Why governance, risk, and compliance must be integrated with cybersecurity

However, with many CISOs and their teams already feeling under pressure from the mounting responsibilities of protecting organizations, coming to grips with the growing raft of regulations and requirements, can be overwhelming, said Insight Enterprises’ Rader. “There’s a lot to ingest from multiple agencies in the US, EU requirements and disclosure requirements and even certain international standards like ISO 27001 that are widely accepted are non-prescriptive,” Rader says.

To address this, he suggests uniform requirements similar to the payments industry PCI security standards may be needed. “If the hyperscalers were to get together and come out with a standard that would make things a lot easier instead of having to chase down the latest kinds of requirements and then harmonize from one country to the next,” Rader says.

Strategies for cybersecurity and GRC integration

Incorporating cybersecurity practices into a GRC framework means connected teams and integrated technical controls for the University of Phoenix, where GRC and cybersecurity sit within the same team, according to Larry Schwarberg, the VP of information security. At the university, the cybersecurity risk management framework is primarily created out of a consolidated view of NIST 800-171 and ISO 27001 standards, with this being used to guide other elements of its overall posture. “The results of the risk management framework feed other areas of compliance from external and internal auditors,” Schwarberg says.

The cybersecurity team works closely with legal and ethics, compliance and data privacy, internal audit and enterprise risk functions to assess overall compliance with in-scope regulatory requirements. “Since our cybersecurity and GRC roles are combined, they complement each other and the roles focus on evaluating and implementing security controls based on risk appetite for the organization,” Schwarberg says.

The role of leadership is to provide awareness, communication, and oversight to teams to ensure controls have been implemented and are effective. In addition, the cybersecurity team periodically brings in external consultants to evaluate compliance and assess maturity levels associated with these frameworks and regulatory compliance requirements. “GRC at the university is a team effort coordinated by the cybersecurity team.”

GRC: one more thing changing the CISO role

CISOs are already blending technical with business considerations to manage cybersecurity within their organizations, integrating GRC means adopting broader responsibilities and a risk-based approach.

It’s also harder to be a purely technical CISO, according to Rader. “You have to be a business CISO and a GRC CISO.” He likens it to being like the ambassador of security, interacting more with the board in line with SEC requirements and working across the organization, while mitigating risk. “We‘ve always had a risk mindset, but now we need to understand how to relate risk terms back to the executives in a way that they understand,” Rader says.

As cybersecurity involves organization-wide risks and protections, there’s a shift underway, impacting technical teams and risk and compliance teams, according to Nina Wyatt, security and GRC principal consultant lead at AHEAD. “Cyber roles require more soft skills and industry expertise to better support the control environment, while GRC roles require at least a baseline technology understanding to be effective in an oversight capacity,” Wyatt tells CSO.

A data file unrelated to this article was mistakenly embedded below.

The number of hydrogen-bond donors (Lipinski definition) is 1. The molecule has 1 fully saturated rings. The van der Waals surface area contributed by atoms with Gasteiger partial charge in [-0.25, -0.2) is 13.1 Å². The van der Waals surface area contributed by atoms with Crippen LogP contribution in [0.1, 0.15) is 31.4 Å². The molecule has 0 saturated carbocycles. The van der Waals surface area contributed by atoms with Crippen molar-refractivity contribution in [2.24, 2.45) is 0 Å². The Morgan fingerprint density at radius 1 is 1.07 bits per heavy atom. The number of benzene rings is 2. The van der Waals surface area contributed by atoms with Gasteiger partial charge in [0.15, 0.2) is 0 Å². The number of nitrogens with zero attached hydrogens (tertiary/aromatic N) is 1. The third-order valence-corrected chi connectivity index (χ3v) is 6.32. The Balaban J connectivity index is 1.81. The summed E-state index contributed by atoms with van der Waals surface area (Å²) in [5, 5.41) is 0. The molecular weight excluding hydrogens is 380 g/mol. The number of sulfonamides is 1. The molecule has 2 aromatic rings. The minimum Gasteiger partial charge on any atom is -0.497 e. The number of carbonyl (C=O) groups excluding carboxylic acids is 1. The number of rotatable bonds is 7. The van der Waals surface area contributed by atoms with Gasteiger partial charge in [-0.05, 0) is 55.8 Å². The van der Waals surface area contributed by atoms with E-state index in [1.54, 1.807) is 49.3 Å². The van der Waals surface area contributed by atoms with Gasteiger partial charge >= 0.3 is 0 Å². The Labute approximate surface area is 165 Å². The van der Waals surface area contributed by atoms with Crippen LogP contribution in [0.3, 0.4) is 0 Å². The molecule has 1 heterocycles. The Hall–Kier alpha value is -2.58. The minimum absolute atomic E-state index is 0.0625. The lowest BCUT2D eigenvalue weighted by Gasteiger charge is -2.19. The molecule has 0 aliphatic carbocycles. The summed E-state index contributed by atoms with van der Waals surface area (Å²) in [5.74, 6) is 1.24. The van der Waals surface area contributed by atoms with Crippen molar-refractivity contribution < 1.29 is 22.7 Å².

In responding to cross-organization risks, GRC roles will need to collaborate with cybersecurity roles to structure a program that coordinates activities from both areas of the organization. “Misalignment between these two functions can result in duplicative efforts and spend, and increased complexity when it comes to work through control assessment and attestation activity,” Wyatt says.

This need to communicate technical information along with cyber risk and governance issues to board and leadership teams in a way senior leaders will understand is something that many CISOs report struggling with and it’s impacting the effectiveness of security initiatives, an FTI Consulting survey found. “The communications disconnect between business leaders and CISOs, means organizations are hindered from fully preparing for — and proactively governing — cybersecurity risks for the business,” said Onyons.

Leadership buy-in is essential to success

Leadership has a clear mandate to guide effective security and governance measures, says MetricStream’s Sabbineni. To ensure cyber risks are properly integrated into GRC considerations, there’s a need to create governance structures with clear roles and responsibilities, which must be driven from the top.

Leadership also needs to ensure teams quantify cyber risk exposure in monetary terms rather than in technical language. “This way, the investments and risks can be prioritized,” Sabbineni says.

FTI’s Onyons believes that leadership plays a pivotal role in determining how resources, both human and financial, are allocated. “It’s crucial for implementing effective and resilient cybersecurity defenses,” he says. “Without leadership support, GRC initiatives are bound to falter.”

It also means that boards and executives need to possess more cyber awareness and shift cybersecurity beyond the sole responsibility of the CISO. “It’s become a domain where general counsel, risk leaders, compliance heads, and the board must comprehend how the organization is being safeguarded,” he said. 

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